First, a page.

Rapid and largely unchecked coastal development in the Gulf countries as a result of the oil boom has caused considerable ecological stress in the Gulf ecosystem. Coastal habitats have begun to show symptoms of ecological imbalance generally associated with multiple stressors caused by pollution and habitat destruction: harmful algal blooms and fish kills are of common occurrence in coastal areas, fish stocks are declining, and coastal sediments are contaminated by a variety of toxic chemicals. The present state of the Gulf ecosystem reflects the constraints inherently associated with fragmented jurisdictions in the management of coastal areas at both national and regional levels. Its management is largely driven by management frameworks representing arbitrary jurisdictions of political units rather than a shared vision of the health and sustainability of the entire Gulf ecosystem. In view of the complex, dynamic, and semi-enclosed nature of the Gulf ecosystem, a paradigm shift from resource management characterized by short-term perspectives on small spatial scales to resource management that is ecosystem-based with long-term perspectives, is urgently needed.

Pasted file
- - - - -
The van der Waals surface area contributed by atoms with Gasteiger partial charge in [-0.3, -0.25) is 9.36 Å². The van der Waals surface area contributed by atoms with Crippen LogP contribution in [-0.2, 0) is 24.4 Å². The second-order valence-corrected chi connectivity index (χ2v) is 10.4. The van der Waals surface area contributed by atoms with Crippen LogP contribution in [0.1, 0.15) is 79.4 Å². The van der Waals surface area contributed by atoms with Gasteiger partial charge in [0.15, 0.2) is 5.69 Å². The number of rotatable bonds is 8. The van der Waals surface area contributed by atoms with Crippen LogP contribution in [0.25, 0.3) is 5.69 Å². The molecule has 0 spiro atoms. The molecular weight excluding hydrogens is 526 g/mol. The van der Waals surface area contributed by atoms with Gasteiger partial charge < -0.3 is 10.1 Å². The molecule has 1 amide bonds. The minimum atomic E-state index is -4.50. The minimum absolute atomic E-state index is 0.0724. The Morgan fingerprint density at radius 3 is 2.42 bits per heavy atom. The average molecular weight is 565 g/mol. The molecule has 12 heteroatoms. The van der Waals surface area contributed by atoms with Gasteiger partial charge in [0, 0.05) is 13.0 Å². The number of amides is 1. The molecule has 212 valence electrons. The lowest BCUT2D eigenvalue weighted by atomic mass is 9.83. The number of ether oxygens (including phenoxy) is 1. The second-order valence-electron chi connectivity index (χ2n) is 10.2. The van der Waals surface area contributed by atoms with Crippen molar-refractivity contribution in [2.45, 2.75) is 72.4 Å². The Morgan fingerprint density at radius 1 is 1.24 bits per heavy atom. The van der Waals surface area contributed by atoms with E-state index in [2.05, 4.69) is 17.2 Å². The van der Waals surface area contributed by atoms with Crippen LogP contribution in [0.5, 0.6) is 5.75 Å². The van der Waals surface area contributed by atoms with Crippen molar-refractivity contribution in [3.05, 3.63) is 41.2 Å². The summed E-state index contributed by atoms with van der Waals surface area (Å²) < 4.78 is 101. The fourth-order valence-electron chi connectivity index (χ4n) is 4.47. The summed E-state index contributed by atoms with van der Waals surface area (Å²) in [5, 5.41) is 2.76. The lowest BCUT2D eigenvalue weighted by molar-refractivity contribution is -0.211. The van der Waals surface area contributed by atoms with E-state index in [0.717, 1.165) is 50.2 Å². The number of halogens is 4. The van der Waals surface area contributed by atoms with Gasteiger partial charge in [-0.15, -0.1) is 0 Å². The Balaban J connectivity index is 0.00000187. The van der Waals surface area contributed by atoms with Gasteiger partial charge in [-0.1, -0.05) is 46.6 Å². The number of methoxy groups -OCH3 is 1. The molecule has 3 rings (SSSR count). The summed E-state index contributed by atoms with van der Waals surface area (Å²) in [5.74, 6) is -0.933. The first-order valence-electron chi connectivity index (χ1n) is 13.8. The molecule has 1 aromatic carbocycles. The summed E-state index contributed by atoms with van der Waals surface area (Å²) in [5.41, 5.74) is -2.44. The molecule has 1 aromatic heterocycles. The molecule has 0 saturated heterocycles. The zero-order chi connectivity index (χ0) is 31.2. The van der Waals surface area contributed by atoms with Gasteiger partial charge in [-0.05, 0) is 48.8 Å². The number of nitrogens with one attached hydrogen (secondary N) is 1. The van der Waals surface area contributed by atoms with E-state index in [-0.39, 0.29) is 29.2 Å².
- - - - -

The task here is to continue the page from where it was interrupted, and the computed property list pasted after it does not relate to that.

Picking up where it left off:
Since an ecosystem-based management of the Gulf is implicit in the provisions of Kuwait Convention and Kuwait Action Plan, we recommend that ROPME (Regional Organization for the Protection of the Marine Environment), which provides the focal point for regional cooperation under these regional agreements, be provided with a renewed mandate to coordinate an ecosystem-based management of the Gulf.